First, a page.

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- The size of the population in 1885 without any kind of census?
- To conclude that half of the population died, when one doesnt know how large the population was in the first place?
On top of that there were only a few thousand Europeans in the colony, which is 4x larger than France and 2x as large as Texas. Are these numbers a realiable estimate or blown out of proportions?
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Here is a somewhat decent video on it:
I think even the Wikipedia page will go into the causes of mortality a little bit but it's been a while since I've read it.
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Source: La demographie du Congo sous la colonization belge
It certainly seems that someone has lost their minds with the numbers. Most likely, since the pre-colonization population is not known exactly, the population of the pre-colonization Congo has been greatly overvalued.
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the only military colonial presence was not the Belgian Army, not even being a Belgian colony before 1908, or exclusively white-european mercenaries killers as depicted by a recent ridiculous politically-correct Tarzan movie by Hollywood (2016) but the Public Force of the Congo headed with only few European Foreigners and Belgian cadres and mainly AFRICAN soldiers, not only Congolese
the 1st august 1894 such Force counted 289 European officers and NCO's (3%) for 10 118 Africans (97%) heavily in cause for the bad treatments to Congolese populations, represented ten times more that all the European in the Congo the same year and reaching ~16 000 men c.1907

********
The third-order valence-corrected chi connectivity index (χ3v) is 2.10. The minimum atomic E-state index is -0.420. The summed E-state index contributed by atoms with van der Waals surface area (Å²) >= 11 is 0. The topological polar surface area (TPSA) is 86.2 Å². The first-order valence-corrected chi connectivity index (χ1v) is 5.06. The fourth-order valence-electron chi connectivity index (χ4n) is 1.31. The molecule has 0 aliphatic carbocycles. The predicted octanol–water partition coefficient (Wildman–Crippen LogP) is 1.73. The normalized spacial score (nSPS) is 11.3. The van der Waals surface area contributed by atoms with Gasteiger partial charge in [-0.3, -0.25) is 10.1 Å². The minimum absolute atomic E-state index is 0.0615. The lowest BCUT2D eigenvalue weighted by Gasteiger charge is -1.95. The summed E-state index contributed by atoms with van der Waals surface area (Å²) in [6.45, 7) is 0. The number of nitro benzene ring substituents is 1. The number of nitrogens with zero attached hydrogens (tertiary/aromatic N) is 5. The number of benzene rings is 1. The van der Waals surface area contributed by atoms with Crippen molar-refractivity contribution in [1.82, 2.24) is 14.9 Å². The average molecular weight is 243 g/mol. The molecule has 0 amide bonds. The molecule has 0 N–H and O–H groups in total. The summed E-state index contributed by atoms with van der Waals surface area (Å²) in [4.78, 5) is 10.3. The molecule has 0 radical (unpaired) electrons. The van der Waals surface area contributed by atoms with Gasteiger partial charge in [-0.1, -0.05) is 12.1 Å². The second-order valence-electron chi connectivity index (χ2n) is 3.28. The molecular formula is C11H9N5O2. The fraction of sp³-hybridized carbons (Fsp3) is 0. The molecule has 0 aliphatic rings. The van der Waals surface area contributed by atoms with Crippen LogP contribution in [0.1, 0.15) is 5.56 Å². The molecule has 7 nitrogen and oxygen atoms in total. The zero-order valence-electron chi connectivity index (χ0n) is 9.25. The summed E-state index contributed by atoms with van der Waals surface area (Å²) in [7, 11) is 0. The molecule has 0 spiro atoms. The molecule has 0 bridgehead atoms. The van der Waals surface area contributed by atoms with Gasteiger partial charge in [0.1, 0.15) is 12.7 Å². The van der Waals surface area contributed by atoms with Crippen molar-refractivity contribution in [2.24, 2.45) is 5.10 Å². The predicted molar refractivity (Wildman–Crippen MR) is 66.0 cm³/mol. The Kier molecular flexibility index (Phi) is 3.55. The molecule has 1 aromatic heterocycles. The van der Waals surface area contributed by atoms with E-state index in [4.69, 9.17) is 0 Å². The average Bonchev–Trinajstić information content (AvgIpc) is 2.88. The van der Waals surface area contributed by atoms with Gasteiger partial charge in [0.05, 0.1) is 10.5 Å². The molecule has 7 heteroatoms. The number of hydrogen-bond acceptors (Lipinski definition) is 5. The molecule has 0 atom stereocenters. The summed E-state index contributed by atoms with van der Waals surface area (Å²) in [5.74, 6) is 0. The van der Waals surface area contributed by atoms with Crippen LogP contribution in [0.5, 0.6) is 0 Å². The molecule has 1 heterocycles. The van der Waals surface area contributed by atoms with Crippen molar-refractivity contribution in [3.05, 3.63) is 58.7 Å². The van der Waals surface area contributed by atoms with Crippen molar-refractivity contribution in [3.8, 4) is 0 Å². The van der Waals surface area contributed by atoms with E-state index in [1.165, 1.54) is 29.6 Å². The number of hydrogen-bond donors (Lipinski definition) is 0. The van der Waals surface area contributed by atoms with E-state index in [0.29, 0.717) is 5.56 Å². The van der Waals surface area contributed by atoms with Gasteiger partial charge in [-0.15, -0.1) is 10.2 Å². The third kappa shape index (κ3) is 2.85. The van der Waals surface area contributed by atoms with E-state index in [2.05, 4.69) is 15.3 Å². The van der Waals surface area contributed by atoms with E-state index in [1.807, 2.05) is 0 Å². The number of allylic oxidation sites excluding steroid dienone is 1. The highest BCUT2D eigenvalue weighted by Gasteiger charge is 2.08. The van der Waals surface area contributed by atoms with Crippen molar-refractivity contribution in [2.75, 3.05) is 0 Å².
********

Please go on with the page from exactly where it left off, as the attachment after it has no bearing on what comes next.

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I think you are right and any figure offered for Congo would be at best under informed guesswork because we have no data to go on for pre-1885 populations. However, we do know that the Congo was the private property of the Belgian crown during this period and that its rule was particularly brutal because it fell outside any formal governmental control.
The second thing to bear in mind is that this is clouded by the advent of the cattle disease rinderpest, which was accidentally introduced to Africa by the Italian Army in Eritrea in the mid 1880s and had spread the length and breadth of the sub-Saharan continent by 1897. It killed around 90% of cattle and very high proportions of related game as well. This caused mass deaths of people through starvation. For example, it is estimated that about a third of the Masai of Kenya, who were very heavily dependent on cattle, may have died during the rinderpest pandemic. It was in the wake of rinderpest that European nations were able to take over Africa against limited resistance in the 1880s and 1890s.
It is possible that half the population (whatever that might have been) of Congo died during this period, but also possible that a majority of these deaths were not directly attributable to the Congo Free State's actions.
P.S. I see there is a new article just out on the rinderpest pandemic and its impact on colonial expansion in British Africa: "The African Rinderpest Panzootic, 1888–1897" by Thaddeus Sunseri